Germany at risk to lose its AAA credit rating
Moody’s has warned the outlook for Germany’s AAA credit rating is negative, the first step towards a possible downgrade.
Credit ratings agency Moody’s said the country was at risk from the increased likelihood of a Greek exit from the euro and the need to provide more support to Spain.
Concerns are growing that Spain will have to seek a full bailout.
The Netherlands and Luxembourg – both AAA rated economies – were also put on negative watch.
A negative outlook posting from Moody’s, one of a handful of agencies that assess the creditworthiness of borrowers, reflects a higher risk that the actual rating will be cut at some point in the next two years.
France and Austria lost their AAA ratings earlier this year.
Moody’s said there was an increased chance that Greece could leave the eurozone, which “would set off a chain of financial sector shocks”.
It added that policymakers could only contain these shocks at a very high cost.
Representatives from the troika of international lenders are due to arrive in Greece later to assess its progress towards reducing its debts.
They must decide whether Greece is eligible to receive 31.5 billion Euros – the last tranche of a 130 billion euro ($158 billion) aid package agreed in March.
Greece is behind in its plans to cut spending and debt because its economy is shrinking faster than forecast.
Separately, the German finance minister, Wolfgang Schaeuble, is to meet the Spanish Economy Minister, Luis de Guindos, in Berlin.
The meeting comes a day after Spain’s borrowing costs rose to their highest level since the creation of the euro. Yields on the country’s 10-year bonds remained above 7.5% on Tuesday.
Italy’s 10-year bond yield was also stuck at a high level, with a yield of 6.377%.
Moody’s warned that Germany and other highly-rated countries may have to increase levels of support for countries such as Spain and Italy, who have not asked for a Greek-style bailout but who are struggling with high debt levels.
It said in a statement: “Even if such an event [a Greek exit] is avoided, there is an increasing likelihood that greater collective support for other euro area sovereigns, most notably Spain and Italy, will be required.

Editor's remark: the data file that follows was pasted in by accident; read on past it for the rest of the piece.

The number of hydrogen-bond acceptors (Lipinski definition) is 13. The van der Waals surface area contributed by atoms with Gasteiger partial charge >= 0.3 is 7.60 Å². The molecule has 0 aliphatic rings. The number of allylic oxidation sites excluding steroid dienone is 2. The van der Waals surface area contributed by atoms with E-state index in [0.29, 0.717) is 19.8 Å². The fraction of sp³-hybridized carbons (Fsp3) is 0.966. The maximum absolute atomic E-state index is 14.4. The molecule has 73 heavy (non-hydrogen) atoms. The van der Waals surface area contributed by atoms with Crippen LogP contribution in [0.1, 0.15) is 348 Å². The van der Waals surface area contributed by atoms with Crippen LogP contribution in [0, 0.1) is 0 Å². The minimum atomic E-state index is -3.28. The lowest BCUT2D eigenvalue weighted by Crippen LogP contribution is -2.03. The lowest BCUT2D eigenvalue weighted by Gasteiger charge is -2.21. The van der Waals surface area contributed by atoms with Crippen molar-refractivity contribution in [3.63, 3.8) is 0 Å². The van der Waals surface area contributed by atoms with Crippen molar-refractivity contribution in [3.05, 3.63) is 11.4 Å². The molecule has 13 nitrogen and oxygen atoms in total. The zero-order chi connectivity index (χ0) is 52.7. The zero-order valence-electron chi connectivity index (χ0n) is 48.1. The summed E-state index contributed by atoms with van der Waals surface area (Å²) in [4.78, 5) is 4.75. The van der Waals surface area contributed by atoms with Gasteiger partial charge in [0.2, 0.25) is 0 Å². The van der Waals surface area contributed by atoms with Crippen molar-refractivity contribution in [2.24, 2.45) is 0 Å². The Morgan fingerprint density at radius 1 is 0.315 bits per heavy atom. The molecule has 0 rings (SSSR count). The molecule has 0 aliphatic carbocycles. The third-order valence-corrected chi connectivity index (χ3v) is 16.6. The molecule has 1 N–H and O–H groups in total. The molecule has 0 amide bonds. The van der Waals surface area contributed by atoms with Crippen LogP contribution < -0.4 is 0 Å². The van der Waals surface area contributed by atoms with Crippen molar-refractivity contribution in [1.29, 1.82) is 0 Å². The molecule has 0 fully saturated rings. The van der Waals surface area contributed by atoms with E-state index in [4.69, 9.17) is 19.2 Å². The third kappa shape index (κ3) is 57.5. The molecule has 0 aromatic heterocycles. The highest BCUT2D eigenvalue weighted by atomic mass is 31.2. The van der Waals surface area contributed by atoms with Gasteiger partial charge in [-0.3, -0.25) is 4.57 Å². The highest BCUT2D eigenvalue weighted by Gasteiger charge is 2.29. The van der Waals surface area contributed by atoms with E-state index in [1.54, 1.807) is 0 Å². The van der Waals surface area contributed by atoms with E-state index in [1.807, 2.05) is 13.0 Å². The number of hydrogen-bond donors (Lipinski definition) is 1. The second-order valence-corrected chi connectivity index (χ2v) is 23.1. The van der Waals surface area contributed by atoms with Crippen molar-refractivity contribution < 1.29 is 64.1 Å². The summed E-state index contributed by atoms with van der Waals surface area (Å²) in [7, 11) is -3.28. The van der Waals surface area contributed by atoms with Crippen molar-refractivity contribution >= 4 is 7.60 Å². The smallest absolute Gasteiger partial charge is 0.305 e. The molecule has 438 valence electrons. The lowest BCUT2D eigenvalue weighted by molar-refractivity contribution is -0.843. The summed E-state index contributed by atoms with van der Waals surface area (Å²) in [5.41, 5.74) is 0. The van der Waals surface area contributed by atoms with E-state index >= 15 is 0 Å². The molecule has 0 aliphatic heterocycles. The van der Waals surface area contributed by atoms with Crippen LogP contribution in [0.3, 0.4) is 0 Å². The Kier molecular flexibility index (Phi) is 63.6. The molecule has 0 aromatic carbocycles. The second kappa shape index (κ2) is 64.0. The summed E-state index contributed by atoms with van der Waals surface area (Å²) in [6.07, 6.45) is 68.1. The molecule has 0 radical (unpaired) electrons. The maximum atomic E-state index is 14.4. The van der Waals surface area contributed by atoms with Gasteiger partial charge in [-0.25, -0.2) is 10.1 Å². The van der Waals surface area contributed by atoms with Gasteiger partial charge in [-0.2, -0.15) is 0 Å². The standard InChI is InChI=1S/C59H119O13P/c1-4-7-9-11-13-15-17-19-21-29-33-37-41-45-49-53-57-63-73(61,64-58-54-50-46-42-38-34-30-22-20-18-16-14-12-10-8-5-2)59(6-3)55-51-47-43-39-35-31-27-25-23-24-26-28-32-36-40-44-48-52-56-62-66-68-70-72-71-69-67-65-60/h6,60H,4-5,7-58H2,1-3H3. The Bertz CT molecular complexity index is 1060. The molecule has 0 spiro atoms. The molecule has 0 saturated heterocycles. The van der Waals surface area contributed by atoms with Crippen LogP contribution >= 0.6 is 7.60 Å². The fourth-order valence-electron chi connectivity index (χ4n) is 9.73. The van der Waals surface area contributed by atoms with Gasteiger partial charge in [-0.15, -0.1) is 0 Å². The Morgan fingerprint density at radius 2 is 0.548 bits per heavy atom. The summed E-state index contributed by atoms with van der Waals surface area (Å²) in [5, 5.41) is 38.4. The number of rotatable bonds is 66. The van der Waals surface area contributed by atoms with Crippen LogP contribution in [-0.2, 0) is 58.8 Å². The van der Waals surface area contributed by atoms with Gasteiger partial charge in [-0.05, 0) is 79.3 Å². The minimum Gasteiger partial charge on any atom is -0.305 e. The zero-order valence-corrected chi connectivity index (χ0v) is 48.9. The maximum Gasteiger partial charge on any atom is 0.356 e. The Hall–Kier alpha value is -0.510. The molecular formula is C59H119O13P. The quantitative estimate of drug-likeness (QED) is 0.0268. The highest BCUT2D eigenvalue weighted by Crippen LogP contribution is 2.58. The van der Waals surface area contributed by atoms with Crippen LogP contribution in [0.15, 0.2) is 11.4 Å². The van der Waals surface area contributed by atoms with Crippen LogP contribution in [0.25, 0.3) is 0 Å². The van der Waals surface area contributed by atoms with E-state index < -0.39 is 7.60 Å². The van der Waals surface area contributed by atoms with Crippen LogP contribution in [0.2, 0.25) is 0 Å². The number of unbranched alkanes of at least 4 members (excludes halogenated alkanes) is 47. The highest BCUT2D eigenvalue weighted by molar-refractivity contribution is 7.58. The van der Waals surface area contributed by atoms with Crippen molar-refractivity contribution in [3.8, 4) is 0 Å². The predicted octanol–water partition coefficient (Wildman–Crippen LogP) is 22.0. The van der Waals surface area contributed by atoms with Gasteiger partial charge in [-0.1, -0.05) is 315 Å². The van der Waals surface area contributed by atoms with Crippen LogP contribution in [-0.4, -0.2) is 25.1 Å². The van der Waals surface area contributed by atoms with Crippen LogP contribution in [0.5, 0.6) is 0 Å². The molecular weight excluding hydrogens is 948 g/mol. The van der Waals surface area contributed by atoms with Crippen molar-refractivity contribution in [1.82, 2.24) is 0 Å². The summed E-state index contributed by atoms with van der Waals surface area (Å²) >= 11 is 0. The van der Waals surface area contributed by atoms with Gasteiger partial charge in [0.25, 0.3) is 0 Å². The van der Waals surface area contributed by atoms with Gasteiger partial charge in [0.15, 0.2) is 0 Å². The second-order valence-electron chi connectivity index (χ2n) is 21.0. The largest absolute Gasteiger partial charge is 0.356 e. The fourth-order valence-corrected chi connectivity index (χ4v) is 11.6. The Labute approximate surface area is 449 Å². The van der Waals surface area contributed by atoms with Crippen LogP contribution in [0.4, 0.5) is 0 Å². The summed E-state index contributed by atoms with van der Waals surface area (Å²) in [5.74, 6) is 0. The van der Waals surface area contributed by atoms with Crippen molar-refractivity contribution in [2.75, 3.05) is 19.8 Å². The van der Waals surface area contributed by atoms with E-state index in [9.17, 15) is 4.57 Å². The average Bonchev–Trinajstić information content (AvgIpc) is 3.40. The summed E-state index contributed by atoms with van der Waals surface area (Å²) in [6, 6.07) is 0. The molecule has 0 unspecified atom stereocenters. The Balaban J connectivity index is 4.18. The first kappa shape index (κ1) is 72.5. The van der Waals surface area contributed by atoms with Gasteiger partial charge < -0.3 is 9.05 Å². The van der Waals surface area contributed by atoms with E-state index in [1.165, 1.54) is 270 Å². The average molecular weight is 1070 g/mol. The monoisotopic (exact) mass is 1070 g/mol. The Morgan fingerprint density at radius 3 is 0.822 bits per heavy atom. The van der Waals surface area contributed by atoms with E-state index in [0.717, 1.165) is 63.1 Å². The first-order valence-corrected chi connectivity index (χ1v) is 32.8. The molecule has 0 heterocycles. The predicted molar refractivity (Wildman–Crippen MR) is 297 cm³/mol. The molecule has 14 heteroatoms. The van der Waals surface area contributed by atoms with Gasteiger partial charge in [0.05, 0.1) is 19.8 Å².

“This burden will likely fall most heavily on more highly rated member states if the euro area is to be preserved in its current form.”
Jim O Neill, the chairman of Goldman Sachs asset management, said the European Central Bank needed to take radical action.
“If Italy gets into already the kind of pressure that we now see on Spain, there would be contagion into the French markets probably… so the policy makers have got to do something a little bit more decisive in terms of monetary interventions,” he said.
Lena Komileva, the chief economist at the investment research company, Gplus Economics, said she too was worried about problems escalating.
“My concern is that an outright sovereign bailout is such a politically unpopular measure that it might just happen too late, which means that Spain will continue to bleed contagion into the rest of the eurozone for the remaining of the year.
“Italy of course is an open target for contagion, but I’m increasingly concerned about the position of France.”
The downgrades come as worries over the eurozone crisis pushed the yields on Spanish and Italian debt to record euro-era highs, reflecting a weakening of faith in the pair’s financial position.
The German Finance Ministry said the country would remain strong, and said that Moody’s was focusing on short-term risks.
“By means of its solid economic and financial policy, Germany will retain its <<safe haven>> status and continue to play its role as the anchor in the euro zone responsibly,” the ministry said.
Rival agencies, including Standard & Poor’s and Fitch, have Germany on the AAA top rating with a stable outlook, implying they do not currently foresee a weakening of its financial position, although all agencies regularly review their rankings.